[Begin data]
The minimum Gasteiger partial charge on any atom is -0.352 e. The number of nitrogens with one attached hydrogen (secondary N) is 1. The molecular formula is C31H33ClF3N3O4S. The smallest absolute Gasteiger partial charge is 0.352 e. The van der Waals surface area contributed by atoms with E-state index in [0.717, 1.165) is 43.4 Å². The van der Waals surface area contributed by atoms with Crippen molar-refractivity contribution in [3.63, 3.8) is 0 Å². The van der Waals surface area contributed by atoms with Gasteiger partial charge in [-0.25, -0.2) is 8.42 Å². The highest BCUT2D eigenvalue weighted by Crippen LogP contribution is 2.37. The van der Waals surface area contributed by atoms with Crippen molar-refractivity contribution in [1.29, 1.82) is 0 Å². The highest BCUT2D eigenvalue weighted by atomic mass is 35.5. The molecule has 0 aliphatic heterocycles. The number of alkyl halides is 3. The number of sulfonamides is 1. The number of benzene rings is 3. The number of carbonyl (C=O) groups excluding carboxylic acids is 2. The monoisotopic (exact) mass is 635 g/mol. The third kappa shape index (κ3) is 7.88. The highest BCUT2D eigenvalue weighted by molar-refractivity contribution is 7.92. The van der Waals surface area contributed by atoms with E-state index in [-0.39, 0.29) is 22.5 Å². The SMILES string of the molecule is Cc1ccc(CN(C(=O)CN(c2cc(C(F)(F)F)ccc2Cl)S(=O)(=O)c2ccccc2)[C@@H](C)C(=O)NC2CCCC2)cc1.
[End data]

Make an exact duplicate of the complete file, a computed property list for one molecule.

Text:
The minimum Gasteiger partial charge on any atom is -0.352 e. The number of nitrogens with one attached hydrogen (secondary N) is 1. The molecular formula is C31H33ClF3N3O4S. The smallest absolute Gasteiger partial charge is 0.352 e. The van der Waals surface area contributed by atoms with E-state index in [0.717, 1.165) is 43.4 Å². The van der Waals surface area contributed by atoms with Crippen molar-refractivity contribution in [3.63, 3.8) is 0 Å². The van der Waals surface area contributed by atoms with Gasteiger partial charge in [-0.25, -0.2) is 8.42 Å². The highest BCUT2D eigenvalue weighted by Crippen LogP contribution is 2.37. The van der Waals surface area contributed by atoms with Crippen molar-refractivity contribution in [1.29, 1.82) is 0 Å². The highest BCUT2D eigenvalue weighted by atomic mass is 35.5. The molecule has 0 aliphatic heterocycles. The number of alkyl halides is 3. The number of sulfonamides is 1. The number of benzene rings is 3. The number of carbonyl (C=O) groups excluding carboxylic acids is 2. The monoisotopic (exact) mass is 635 g/mol. The third kappa shape index (κ3) is 7.88. The highest BCUT2D eigenvalue weighted by molar-refractivity contribution is 7.92. The van der Waals surface area contributed by atoms with E-state index in [-0.39, 0.29) is 22.5 Å². The SMILES string of the molecule is Cc1ccc(CN(C(=O)CN(c2cc(C(F)(F)F)ccc2Cl)S(=O)(=O)c2ccccc2)[C@@H](C)C(=O)NC2CCCC2)cc1.